Of all the aggrieved elites disoriented by Trump, none face a trickier calculation than the dark artists of the right, whose conspiratorial powers have always been oversold. Trump wouldn’t be president today if political operatives had a scintilla of the pull imagined by the commander-in-chief. It is true, however, that they don’t like the president all that much. They’re worried about his tweeting; his tone; his behavior; his character (or lack thereof)—ill will reinforced by his widely condemned response to an uprising of white supremacists and anti-Semites in Charlottesville, Virginia, that left one counter-demonstrator dead. They fret about Trump’s long-term impact on the Republican Party, on the country, and what his rise means for America’s international standing as the leader of the free world. I’m not sure I’ve ever seen them lower.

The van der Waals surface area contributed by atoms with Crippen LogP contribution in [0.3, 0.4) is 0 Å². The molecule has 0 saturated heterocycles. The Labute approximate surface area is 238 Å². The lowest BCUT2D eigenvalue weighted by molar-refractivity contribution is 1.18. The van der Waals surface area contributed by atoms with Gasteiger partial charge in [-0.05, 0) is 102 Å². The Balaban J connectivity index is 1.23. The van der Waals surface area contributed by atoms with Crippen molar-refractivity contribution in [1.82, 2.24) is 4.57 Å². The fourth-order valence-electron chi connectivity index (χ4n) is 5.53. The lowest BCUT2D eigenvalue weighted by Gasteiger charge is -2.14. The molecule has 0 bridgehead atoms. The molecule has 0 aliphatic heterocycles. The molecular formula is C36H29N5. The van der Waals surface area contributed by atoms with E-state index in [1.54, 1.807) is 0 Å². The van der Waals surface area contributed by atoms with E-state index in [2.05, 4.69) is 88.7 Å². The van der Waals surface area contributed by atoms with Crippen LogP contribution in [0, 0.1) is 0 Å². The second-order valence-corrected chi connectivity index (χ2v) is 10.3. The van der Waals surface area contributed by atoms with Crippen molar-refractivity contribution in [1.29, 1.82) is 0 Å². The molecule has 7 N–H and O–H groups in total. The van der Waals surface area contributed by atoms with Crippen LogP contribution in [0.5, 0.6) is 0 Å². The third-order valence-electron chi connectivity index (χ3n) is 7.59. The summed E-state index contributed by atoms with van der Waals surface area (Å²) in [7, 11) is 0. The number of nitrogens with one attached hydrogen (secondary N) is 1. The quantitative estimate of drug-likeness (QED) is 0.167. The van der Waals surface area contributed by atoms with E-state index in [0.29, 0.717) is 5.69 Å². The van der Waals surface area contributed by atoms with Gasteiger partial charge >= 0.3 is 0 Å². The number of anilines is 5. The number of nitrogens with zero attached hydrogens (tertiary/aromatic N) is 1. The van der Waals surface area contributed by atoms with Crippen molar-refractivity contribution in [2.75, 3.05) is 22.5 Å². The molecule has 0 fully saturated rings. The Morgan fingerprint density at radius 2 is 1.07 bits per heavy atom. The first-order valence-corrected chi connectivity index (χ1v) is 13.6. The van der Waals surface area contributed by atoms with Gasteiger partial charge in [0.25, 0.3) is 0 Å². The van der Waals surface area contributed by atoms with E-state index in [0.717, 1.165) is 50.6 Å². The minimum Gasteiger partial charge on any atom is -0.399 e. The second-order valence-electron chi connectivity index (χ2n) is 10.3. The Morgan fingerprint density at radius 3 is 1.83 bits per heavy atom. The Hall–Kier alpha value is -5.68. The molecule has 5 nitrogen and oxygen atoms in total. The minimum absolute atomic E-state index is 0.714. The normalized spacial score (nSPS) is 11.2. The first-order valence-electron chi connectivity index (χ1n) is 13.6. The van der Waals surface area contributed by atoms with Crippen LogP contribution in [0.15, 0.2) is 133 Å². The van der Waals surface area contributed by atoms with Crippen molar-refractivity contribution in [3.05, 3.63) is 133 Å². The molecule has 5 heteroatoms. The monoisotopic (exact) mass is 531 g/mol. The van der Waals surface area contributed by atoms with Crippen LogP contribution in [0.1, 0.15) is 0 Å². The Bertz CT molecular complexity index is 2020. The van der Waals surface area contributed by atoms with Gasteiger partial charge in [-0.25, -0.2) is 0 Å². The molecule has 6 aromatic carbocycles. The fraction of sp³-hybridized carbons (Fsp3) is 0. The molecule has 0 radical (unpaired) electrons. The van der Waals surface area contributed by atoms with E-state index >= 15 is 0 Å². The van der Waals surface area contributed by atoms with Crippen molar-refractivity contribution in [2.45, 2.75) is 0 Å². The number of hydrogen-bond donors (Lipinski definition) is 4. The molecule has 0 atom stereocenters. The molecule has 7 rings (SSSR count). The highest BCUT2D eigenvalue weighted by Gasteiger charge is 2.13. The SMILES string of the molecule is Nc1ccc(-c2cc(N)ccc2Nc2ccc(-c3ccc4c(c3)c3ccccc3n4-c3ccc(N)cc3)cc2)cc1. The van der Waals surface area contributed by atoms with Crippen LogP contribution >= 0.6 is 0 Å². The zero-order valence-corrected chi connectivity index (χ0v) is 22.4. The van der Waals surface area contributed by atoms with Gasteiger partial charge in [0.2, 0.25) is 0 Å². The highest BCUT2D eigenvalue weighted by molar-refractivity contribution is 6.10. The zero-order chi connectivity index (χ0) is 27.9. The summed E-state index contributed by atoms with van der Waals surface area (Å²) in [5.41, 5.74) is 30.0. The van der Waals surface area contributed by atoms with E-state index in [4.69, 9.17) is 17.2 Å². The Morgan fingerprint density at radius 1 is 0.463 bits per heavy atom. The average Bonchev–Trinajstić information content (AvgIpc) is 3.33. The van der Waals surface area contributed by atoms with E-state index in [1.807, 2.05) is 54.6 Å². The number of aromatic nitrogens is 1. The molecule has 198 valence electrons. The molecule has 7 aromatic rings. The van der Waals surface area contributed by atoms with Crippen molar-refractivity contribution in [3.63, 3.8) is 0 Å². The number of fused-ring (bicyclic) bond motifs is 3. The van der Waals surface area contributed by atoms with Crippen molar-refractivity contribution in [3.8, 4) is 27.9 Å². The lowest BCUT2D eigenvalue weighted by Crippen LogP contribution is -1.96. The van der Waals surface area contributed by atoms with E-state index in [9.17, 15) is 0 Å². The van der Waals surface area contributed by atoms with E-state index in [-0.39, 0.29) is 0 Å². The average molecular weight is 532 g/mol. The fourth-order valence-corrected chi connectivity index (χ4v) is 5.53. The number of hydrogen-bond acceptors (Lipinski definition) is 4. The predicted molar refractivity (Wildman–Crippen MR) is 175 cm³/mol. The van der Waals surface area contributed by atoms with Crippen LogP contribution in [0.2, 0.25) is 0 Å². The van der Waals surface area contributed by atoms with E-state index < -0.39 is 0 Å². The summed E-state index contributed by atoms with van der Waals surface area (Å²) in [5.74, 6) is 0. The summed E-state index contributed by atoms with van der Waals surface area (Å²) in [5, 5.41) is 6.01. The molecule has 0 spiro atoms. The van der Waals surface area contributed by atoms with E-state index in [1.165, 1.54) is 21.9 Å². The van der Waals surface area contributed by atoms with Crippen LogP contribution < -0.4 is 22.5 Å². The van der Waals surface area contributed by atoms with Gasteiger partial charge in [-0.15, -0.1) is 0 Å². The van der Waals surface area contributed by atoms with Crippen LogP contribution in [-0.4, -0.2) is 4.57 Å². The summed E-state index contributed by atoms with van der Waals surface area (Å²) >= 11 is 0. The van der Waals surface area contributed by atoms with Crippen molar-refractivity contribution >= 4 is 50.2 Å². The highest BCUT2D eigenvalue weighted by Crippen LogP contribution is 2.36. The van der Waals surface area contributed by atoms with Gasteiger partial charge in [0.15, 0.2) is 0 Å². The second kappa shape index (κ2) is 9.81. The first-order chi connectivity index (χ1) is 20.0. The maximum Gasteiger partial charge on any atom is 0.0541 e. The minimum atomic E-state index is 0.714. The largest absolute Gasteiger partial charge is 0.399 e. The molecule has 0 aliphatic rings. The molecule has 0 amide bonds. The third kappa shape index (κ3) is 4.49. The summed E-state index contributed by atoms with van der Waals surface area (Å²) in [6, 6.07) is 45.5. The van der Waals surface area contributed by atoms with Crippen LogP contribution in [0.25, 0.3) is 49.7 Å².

Yet in meeting after meeting, Republican consultants have had one consistent message for clients and prospective clients running for office in 2018. It’s a message they tell me will not change, even after the avalanche of criticism directed at Trump by fellow Republicans for his failure to immediately condemn the racists who gathered in Charlottesville and his decision to conflate them with counter-protesters. “Your heart tells you that he’s bad for the country. Your head looks at polling data among Republican primary voters and sees how popular he is,” said one Republican strategist who, like most of the nearly two dozen I interviewed for this story, requested anonymity in order to speak candidly and protect their clients. “It would be malpractice not to advise clients to attach themselves to that popularity.”